What you eat has a huge impact on wildlife and that’s true for the ocean too. Commercial fishing can have large-scale negative impacts on dolphins, turtles, and whole ecosystems. Overfishing can endanger the species itself that is fished, affecting ecosystems and our food availability.
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Some people advocate for stopping to eat seafood all together, but this may not be the best option for us and even sea life. A better option is sustainable seafood – it sounds counterintuitive, but in this episode we talk about why. What is sustainable seafood? And how do you know what to buy?
I invited Jackie Marks of the Marine Stewardship Council (MSC) to the podcast to talk about everything sustainable seafood. I’ve been looking for the MSC logo every time I buy fish for the past few years now. In this podcast we talk about what that certification represents.
Specifically we talk about:
- What is sustainable seafood? How does it differ from regular seafood? Is there such a thing as sustainable fishing or it is a myth?
- What is the Marine Stewardship Council? How do companies earn the certification on their products? What does it mean to be certified?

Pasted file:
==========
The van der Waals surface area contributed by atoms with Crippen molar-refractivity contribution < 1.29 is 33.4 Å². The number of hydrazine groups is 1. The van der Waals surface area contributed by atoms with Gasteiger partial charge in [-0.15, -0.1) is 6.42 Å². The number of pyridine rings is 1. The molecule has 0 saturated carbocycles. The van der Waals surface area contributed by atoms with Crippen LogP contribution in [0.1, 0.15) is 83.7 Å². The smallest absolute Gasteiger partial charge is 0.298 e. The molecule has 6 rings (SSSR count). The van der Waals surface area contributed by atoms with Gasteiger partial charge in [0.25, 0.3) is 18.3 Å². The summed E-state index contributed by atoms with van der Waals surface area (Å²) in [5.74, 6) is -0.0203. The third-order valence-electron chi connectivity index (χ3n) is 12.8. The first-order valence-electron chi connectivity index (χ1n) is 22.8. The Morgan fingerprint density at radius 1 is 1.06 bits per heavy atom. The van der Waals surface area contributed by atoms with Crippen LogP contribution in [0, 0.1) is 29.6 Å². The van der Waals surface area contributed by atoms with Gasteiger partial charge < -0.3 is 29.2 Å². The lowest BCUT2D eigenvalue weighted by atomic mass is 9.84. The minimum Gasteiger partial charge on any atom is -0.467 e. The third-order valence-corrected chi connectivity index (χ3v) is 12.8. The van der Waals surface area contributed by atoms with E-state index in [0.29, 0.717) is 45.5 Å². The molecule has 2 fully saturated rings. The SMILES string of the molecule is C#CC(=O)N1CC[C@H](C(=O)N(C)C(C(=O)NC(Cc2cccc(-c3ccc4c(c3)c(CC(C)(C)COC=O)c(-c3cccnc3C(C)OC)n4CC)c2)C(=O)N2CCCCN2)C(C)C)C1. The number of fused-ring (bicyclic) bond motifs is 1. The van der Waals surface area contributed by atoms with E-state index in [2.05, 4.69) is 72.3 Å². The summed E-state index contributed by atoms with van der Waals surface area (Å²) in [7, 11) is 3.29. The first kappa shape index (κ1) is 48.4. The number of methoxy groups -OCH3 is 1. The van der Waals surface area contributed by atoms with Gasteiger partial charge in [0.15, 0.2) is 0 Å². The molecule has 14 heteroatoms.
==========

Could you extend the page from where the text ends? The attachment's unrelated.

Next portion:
- Do we still need to buy dolphin safe tuna? How is MSC different than dolphin safe?
- Should people go completely vegan/vegetarian? What would be the consequences of that?
- Are there specific species we should avoid? General recommendations when ordering seafood?
- What did Seaspiracy get wrong? And what did they get right? How did they misrepresent the MSC?
- and MORE!
Remember, when it comes to change, the key is to always move towards progress – not perfection. It is way better to have lots of people taking action imperfectly than few people getting it all right.
Resources and Sources in Sustainable Seafood with Jackie Marks
Stephanie Schuttler is a wildlife biologist with 17 years of experience in mammal ecology and conservation, education, and outreach. Read her inspirational story, “My Unexpected Journey Into Science” to find out how she went from the daughter of a jeweler to a Ph.D. in wildlife biology. Feel free to contact Stephanie here.